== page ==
Gear Review: Osprey Kode 38

(Last Updated On: February 27, 2011)

It’s not very often that I give negative gear reviews. But, I must give a negative gear review to the Osprey Kode 38.

I purchased this pack in early December to use as a backcountry skiing pack. I had loved my Osprey Switch 36, but it was falling apart after a few years of harsh use. The Osprey Kode 38 seemed like the logical choice, as it has a lot of the same features as the Switch 36- some being the helmet pocket, big hip pockets (good for a camera and lots of food), and an insulated sleeve and pocket for a hydration bladder and hose. I spent a lot of time looking at different packs and had difficulty finding many that had these features that I liked. Most European packs are very minimalist and don’t have hip pockets or infrastructure for a hydration bladder. My choices quickly narrowed down to the BCA Stash, Dakine Blade, and Osprey Kode 38. Having already owned several Osprey packs and wanting to endorse a Colorado company, I chose the Kode 38.


Image from bivouac

However, after using this pack about 5 times in the backcountry, I have come to really dislike it. First and foremost, the pack simply does not fit correctly. The hips are far too narrow. In fact, they are narrower than the shoulders. This is great if you are some skinny guy. But, I’m a woman. I have hips. While I’m not the skinniest girl in the world, at 5’3″ and 125 pounds I’m not exactly oversized. This pack is simply undersized. The hip pockets are useless on this pack as the basically sit on my ass. I can’t reach into them because they are so far back. Additionally, the pack rubs uncomfortably on the center of my lower back because the pack is so narrow in the hip area. If Osprey is going to design their packs this way, then they need to have a women’s model for a woman’s hips.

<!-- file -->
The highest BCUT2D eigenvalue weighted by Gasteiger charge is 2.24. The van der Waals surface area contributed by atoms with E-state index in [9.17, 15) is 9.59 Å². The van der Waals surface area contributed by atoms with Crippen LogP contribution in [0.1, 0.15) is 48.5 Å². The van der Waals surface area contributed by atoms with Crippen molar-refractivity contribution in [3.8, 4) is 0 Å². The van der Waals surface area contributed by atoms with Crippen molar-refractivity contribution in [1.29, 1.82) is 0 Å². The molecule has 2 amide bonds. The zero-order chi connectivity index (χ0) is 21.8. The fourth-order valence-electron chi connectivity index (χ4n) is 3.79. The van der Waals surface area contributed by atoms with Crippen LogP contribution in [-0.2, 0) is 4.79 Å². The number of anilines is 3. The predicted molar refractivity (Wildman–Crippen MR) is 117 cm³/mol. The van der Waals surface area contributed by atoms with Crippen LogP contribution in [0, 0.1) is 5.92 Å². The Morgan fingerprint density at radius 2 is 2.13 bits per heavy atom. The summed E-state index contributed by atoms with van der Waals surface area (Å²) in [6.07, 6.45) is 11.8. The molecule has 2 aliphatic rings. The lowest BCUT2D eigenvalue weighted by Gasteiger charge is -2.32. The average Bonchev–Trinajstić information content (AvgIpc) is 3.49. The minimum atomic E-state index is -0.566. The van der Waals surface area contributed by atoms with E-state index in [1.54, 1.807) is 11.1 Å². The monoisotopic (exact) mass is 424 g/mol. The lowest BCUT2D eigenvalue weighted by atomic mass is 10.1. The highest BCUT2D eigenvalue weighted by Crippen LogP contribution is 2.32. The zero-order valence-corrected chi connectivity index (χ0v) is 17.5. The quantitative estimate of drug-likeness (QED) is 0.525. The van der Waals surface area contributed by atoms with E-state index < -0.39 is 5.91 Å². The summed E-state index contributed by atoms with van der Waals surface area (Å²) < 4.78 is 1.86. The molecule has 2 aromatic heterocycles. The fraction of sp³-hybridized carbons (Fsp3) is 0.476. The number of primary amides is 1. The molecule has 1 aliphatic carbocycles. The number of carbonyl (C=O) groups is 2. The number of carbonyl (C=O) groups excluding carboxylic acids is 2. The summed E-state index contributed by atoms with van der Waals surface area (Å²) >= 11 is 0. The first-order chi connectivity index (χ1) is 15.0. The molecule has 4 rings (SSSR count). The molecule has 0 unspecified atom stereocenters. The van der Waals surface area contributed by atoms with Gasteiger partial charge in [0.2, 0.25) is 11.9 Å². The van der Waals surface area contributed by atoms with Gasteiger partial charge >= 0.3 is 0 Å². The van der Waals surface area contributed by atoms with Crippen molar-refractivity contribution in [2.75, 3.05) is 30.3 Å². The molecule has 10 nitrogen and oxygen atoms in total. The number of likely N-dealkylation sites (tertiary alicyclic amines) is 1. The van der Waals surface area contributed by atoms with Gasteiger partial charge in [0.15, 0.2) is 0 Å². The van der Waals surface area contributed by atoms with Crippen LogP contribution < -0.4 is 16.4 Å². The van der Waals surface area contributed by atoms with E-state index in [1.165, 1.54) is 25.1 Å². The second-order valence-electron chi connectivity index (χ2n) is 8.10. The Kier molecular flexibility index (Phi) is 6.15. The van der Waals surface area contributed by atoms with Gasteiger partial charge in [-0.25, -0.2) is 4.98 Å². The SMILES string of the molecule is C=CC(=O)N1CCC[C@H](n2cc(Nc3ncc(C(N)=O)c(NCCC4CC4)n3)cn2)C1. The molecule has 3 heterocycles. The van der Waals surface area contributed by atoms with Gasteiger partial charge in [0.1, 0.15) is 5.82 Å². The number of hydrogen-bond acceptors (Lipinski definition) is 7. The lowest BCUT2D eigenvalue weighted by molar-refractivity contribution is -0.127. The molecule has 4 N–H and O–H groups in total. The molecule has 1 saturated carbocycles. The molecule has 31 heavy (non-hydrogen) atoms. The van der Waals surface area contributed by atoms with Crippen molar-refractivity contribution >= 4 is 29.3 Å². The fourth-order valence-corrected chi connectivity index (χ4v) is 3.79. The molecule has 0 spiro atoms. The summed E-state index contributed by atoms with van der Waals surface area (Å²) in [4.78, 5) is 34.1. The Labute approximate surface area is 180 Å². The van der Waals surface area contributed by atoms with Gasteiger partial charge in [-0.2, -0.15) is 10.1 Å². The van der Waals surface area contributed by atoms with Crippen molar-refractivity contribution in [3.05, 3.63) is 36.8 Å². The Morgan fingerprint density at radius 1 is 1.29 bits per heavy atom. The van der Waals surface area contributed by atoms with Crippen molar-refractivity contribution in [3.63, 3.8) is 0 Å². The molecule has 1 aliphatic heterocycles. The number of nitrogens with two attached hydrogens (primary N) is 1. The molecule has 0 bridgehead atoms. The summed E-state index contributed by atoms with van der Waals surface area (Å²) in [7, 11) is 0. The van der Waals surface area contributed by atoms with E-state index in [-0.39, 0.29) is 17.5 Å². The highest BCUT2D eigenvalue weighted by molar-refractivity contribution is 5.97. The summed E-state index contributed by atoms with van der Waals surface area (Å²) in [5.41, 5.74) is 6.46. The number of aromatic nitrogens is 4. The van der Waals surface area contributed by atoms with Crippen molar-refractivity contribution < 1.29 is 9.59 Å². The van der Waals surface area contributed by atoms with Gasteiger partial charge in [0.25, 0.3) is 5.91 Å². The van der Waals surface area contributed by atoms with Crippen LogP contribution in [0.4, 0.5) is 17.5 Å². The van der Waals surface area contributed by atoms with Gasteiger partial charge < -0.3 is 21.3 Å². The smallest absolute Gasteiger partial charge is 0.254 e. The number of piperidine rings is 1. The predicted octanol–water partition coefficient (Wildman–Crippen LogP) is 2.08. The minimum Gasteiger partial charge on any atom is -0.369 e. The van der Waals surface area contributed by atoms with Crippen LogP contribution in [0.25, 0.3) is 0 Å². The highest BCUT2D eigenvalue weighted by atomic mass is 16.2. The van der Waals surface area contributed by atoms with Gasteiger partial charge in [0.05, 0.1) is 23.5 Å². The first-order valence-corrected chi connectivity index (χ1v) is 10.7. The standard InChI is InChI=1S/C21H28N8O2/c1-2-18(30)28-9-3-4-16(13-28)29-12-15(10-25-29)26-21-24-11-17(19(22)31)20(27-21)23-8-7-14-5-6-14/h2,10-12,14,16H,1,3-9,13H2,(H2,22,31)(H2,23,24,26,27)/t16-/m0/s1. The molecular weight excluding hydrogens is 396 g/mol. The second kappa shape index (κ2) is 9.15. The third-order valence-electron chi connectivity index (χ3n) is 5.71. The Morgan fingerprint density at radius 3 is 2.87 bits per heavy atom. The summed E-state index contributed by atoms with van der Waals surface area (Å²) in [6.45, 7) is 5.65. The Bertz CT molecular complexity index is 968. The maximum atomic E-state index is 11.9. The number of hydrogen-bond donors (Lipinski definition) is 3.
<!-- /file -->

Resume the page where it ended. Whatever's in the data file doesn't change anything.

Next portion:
After having trouble with the hip size on the small sized Kode 38 pack, I went to the Alpineer and tried on the medium. The pockets were still too far back for me to reach. The medium’s torso length was far too tall for me. Yet, the medium Switch couldn’t have fit more perfectly.

Photo showing how it was difficult for me to reach (and see what I was reaching for) into the hip pockets on the Osprey Kode 38 pack.
Photobucket

Second, getting to the avy gear is more of a process than I would like. In order to get to the avy gear, two small buckles and a toggle string needs to be undone. The Switch required one zipper to access the avy gear. If your friend is buried and you are frantic, two small buckles and a toggle seems like more than I want to deal with and can cost precious seconds.

Third, there are too many gizmos, straps, and zippers. I tend to like packs with a lot of gizmos. But, the Kode has too many for me. As I unbuckled straps I was constantly searching for where to re-buckle. I can’t tell you how many times I tried using the wrong zipper for the helmet pocked (there are two- one for the pocket, and one used for expansion purposes). I had trouble with all of these straps getting caught on things a lot- skis, snowmobile, trees.